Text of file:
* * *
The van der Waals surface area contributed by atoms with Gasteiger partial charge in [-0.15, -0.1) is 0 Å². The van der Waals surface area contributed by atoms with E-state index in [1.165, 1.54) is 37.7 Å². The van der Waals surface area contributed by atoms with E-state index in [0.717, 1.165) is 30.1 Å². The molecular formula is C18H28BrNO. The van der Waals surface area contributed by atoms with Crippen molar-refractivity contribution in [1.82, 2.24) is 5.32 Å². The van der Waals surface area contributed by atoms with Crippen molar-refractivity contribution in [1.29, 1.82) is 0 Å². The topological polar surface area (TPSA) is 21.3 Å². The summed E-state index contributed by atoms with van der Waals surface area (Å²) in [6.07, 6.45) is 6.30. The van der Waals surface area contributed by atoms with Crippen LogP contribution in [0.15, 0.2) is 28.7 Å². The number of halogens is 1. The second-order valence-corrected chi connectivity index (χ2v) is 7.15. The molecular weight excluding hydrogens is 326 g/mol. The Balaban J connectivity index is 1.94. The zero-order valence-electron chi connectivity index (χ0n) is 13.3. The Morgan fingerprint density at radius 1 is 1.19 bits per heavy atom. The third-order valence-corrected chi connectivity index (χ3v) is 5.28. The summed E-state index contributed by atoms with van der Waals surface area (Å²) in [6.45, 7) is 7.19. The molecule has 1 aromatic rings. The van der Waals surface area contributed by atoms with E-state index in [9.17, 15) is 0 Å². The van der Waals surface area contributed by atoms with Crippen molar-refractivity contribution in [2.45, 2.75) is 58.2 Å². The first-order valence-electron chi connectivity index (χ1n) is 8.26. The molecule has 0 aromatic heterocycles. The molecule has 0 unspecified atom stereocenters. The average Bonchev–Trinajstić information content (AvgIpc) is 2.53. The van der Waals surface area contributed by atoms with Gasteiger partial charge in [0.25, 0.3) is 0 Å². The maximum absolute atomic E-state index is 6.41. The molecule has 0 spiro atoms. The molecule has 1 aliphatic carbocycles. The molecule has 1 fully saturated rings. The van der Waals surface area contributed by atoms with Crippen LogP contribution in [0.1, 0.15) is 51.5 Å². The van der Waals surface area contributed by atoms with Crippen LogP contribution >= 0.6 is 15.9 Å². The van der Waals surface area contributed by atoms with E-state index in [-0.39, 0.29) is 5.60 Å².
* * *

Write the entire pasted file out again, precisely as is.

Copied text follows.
The van der Waals surface area contributed by atoms with Gasteiger partial charge in [-0.15, -0.1) is 0 Å². The van der Waals surface area contributed by atoms with E-state index in [1.165, 1.54) is 37.7 Å². The van der Waals surface area contributed by atoms with E-state index in [0.717, 1.165) is 30.1 Å². The molecular formula is C18H28BrNO. The van der Waals surface area contributed by atoms with Crippen molar-refractivity contribution in [1.82, 2.24) is 5.32 Å². The van der Waals surface area contributed by atoms with Crippen molar-refractivity contribution in [1.29, 1.82) is 0 Å². The topological polar surface area (TPSA) is 21.3 Å². The summed E-state index contributed by atoms with van der Waals surface area (Å²) in [6.07, 6.45) is 6.30. The van der Waals surface area contributed by atoms with Crippen LogP contribution in [0.15, 0.2) is 28.7 Å². The number of halogens is 1. The second-order valence-corrected chi connectivity index (χ2v) is 7.15. The molecular weight excluding hydrogens is 326 g/mol. The Balaban J connectivity index is 1.94. The zero-order valence-electron chi connectivity index (χ0n) is 13.3. The Morgan fingerprint density at radius 1 is 1.19 bits per heavy atom. The third-order valence-corrected chi connectivity index (χ3v) is 5.28. The summed E-state index contributed by atoms with van der Waals surface area (Å²) in [6.45, 7) is 7.19. The molecule has 1 aromatic rings. The van der Waals surface area contributed by atoms with E-state index in [9.17, 15) is 0 Å². The van der Waals surface area contributed by atoms with Crippen molar-refractivity contribution in [2.45, 2.75) is 58.2 Å². The first-order valence-electron chi connectivity index (χ1n) is 8.26. The molecule has 0 aromatic heterocycles. The molecule has 0 unspecified atom stereocenters. The average Bonchev–Trinajstić information content (AvgIpc) is 2.53. The van der Waals surface area contributed by atoms with Gasteiger partial charge in [0.25, 0.3) is 0 Å². The maximum absolute atomic E-state index is 6.41. The molecule has 0 spiro atoms. The molecule has 1 aliphatic carbocycles. The molecule has 1 fully saturated rings. The van der Waals surface area contributed by atoms with Crippen LogP contribution in [0.1, 0.15) is 51.5 Å². The van der Waals surface area contributed by atoms with Crippen LogP contribution >= 0.6 is 15.9 Å². The van der Waals surface area contributed by atoms with E-state index in [-0.39, 0.29) is 5.60 Å².